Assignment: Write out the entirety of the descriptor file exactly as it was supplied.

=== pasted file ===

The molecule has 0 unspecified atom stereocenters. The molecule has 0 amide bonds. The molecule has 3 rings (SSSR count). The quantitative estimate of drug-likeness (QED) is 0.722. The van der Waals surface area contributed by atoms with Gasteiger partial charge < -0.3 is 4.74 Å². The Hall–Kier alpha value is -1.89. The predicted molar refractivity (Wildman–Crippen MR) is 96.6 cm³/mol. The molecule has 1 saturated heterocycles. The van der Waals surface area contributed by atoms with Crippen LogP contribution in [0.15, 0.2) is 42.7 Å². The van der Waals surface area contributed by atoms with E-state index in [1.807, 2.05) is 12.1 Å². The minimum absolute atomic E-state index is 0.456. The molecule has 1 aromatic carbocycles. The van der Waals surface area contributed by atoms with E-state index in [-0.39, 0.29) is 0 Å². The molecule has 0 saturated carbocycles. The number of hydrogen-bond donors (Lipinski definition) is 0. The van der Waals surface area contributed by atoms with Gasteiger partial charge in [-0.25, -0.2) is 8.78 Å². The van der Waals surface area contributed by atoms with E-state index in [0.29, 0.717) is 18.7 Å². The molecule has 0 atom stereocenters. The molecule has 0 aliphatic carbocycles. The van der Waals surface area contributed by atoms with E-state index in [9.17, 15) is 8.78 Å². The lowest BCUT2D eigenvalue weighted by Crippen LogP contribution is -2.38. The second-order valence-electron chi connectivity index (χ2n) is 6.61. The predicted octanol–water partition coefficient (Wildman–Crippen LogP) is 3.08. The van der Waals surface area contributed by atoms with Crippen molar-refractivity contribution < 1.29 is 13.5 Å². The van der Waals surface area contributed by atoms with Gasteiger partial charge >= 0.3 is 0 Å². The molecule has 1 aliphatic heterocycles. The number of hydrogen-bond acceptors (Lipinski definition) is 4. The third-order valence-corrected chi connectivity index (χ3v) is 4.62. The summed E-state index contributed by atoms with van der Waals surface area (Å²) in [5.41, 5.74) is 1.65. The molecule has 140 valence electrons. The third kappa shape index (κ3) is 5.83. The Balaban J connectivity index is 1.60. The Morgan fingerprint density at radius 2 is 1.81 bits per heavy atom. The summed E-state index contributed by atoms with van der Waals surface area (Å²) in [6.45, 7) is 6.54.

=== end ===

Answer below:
The molecule has 0 unspecified atom stereocenters. The molecule has 0 amide bonds. The molecule has 3 rings (SSSR count). The quantitative estimate of drug-likeness (QED) is 0.722. The van der Waals surface area contributed by atoms with Gasteiger partial charge < -0.3 is 4.74 Å². The Hall–Kier alpha value is -1.89. The predicted molar refractivity (Wildman–Crippen MR) is 96.6 cm³/mol. The molecule has 1 saturated heterocycles. The van der Waals surface area contributed by atoms with Crippen LogP contribution in [0.15, 0.2) is 42.7 Å². The van der Waals surface area contributed by atoms with E-state index in [1.807, 2.05) is 12.1 Å². The minimum absolute atomic E-state index is 0.456. The molecule has 1 aromatic carbocycles. The van der Waals surface area contributed by atoms with E-state index in [-0.39, 0.29) is 0 Å². The molecule has 0 saturated carbocycles. The number of hydrogen-bond donors (Lipinski definition) is 0. The van der Waals surface area contributed by atoms with Gasteiger partial charge in [-0.25, -0.2) is 8.78 Å². The van der Waals surface area contributed by atoms with E-state index in [0.29, 0.717) is 18.7 Å². The molecule has 0 atom stereocenters. The molecule has 0 aliphatic carbocycles. The van der Waals surface area contributed by atoms with E-state index in [9.17, 15) is 8.78 Å². The lowest BCUT2D eigenvalue weighted by Crippen LogP contribution is -2.38. The second-order valence-electron chi connectivity index (χ2n) is 6.61. The predicted octanol–water partition coefficient (Wildman–Crippen LogP) is 3.08. The van der Waals surface area contributed by atoms with Crippen molar-refractivity contribution < 1.29 is 13.5 Å². The van der Waals surface area contributed by atoms with Gasteiger partial charge >= 0.3 is 0 Å². The molecule has 1 aliphatic heterocycles. The number of hydrogen-bond acceptors (Lipinski definition) is 4. The third-order valence-corrected chi connectivity index (χ3v) is 4.62. The summed E-state index contributed by atoms with van der Waals surface area (Å²) in [5.41, 5.74) is 1.65. The molecule has 140 valence electrons. The third kappa shape index (κ3) is 5.83. The Balaban J connectivity index is 1.60. The Morgan fingerprint density at radius 2 is 1.81 bits per heavy atom. The summed E-state index contributed by atoms with van der Waals surface area (Å²) in [6.45, 7) is 6.54.